Pay More Than Minimums

  • Paying the minimum only covers a portion of the interest owed each month without reducing your principal balance. Pay extra whenever possible.

Check Credit Reports Regularly

  • Business and personal credit reports from Experian, Equifax and TransUnion should be monitored to quickly catch any reporting issues with existing debts.[3]

Reevaluate Terms Over Time

  • As your business grows and credit profile improves, consider renegotiating or consolidating debts to get better rates or terms.

Avoid Using Debt to Fund Operating Expenses

  • Debt should fund long-term growth initiatives, not everyday expenses. Using credit cards or loans to fund payroll, inventory, utilities, etc. can lead to a dangerous debt spiral.

Communicate with Lenders

  • Keep lenders updated on any relevant changes in your business situation. This builds trust and allows them to potentially provide flexibility if you hit a temporary hardship.[4]

Seek Professional Help If Needed

  • If cash flow issues make payments unaffordable, consult a business finance lawyer and an accountant to discuss options. This could include payment plans, debt consolidation, or restructuring agreements under bankruptcy protection in an extreme scenario.[5]

Alternative Ways to Avoid Excessive Debt

While responsible borrowing can energize growth, every entrepreneur should also explore alternative funding and financing options to minimize reliance on debt:


  • Launching a business without outside funding forces you to be scrappy and cash flow positive from day one. It also allows you to retain full ownership and control. Low-cost online tools have made bootstrapping more realistic than ever for many companies.

Trade Vendor Credit

  • Building strong relationships with vendors and suppliers can help secure more flexible payment terms on inventory and other purchases to ease short-term cash needs.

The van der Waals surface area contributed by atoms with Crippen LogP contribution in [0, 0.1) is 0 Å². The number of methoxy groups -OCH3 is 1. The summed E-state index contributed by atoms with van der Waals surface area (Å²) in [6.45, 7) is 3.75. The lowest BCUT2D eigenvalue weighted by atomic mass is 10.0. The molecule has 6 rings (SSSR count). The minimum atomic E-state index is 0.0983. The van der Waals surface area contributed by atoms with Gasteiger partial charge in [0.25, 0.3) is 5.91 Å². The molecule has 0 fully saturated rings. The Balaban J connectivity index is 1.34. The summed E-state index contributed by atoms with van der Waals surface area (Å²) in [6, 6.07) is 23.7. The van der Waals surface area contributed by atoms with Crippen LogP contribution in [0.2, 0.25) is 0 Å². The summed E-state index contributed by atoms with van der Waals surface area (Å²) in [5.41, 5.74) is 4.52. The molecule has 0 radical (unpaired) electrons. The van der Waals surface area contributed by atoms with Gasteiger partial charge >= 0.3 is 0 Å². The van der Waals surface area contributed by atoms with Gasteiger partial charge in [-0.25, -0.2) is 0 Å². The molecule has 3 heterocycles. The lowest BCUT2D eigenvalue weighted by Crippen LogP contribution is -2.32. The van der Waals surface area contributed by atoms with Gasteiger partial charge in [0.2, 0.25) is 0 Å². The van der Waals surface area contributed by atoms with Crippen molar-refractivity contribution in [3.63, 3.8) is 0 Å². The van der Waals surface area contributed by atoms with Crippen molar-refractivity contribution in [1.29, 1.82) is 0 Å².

Angel Investors

  • Wealthy individuals provide startups capital in exchange for convertible debt or small ownership stakes. Experienced angels also provide mentorship.

Venture Capital

  • Venture capital firms provide large scale growth funding to startups deemed highly scalable in exchange for equity shares. VCs also often support with business guidance.

Revenue-Based Financing

  • Some alternative lenders offer flexible “revenue-based financing” tied to a percentage of monthly sales instead of fixed payments. This aligns repayment with cash flow.

Grants and Contests

  • Federal, state, non-profit, and even some corporate grants are available for women-owned, minority-owned, veteran-owned, and tech-focused businesses. Business plan contests also provide prizes.


  • Platforms like Kickstarter and Indiegogo allow you to raise small investments from a large pool of supporters to fund a project. Equity crowdfunding portals facilitate raising investment capital from unaccredited investors.

Key Takeaways

Managing debt doesn’t necessarily mean eliminating all debt. When used strategically, borrowing can provide the funds needed to increase profits over the long-term. But becoming overleveraged puts your company at risk. By setting limits, matching debt to usage, comparing lenders, and implementing ongoing best practices, entrepreneurs can achieve responsible leverage.